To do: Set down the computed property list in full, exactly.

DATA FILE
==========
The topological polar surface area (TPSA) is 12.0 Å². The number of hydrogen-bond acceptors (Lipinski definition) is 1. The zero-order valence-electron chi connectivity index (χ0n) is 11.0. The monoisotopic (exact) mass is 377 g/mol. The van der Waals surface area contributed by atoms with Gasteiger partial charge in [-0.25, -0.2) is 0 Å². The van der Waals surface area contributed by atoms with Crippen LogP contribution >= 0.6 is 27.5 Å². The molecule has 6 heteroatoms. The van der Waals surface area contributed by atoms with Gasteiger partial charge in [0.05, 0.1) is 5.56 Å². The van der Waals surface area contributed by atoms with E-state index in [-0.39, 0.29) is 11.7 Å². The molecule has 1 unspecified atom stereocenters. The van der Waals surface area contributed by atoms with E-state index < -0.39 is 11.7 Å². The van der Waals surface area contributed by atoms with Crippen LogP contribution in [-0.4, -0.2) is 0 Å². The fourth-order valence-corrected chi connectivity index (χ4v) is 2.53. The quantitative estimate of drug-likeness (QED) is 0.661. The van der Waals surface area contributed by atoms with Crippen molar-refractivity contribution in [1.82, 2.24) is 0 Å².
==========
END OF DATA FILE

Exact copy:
The topological polar surface area (TPSA) is 12.0 Å². The number of hydrogen-bond acceptors (Lipinski definition) is 1. The zero-order valence-electron chi connectivity index (χ0n) is 11.0. The monoisotopic (exact) mass is 377 g/mol. The van der Waals surface area contributed by atoms with Gasteiger partial charge in [-0.25, -0.2) is 0 Å². The van der Waals surface area contributed by atoms with Crippen LogP contribution >= 0.6 is 27.5 Å². The molecule has 6 heteroatoms. The van der Waals surface area contributed by atoms with Gasteiger partial charge in [0.05, 0.1) is 5.56 Å². The van der Waals surface area contributed by atoms with E-state index in [-0.39, 0.29) is 11.7 Å². The molecule has 1 unspecified atom stereocenters. The van der Waals surface area contributed by atoms with E-state index < -0.39 is 11.7 Å². The van der Waals surface area contributed by atoms with Crippen LogP contribution in [-0.4, -0.2) is 0 Å². The fourth-order valence-corrected chi connectivity index (χ4v) is 2.53. The quantitative estimate of drug-likeness (QED) is 0.661. The van der Waals surface area contributed by atoms with Crippen molar-refractivity contribution in [1.82, 2.24) is 0 Å².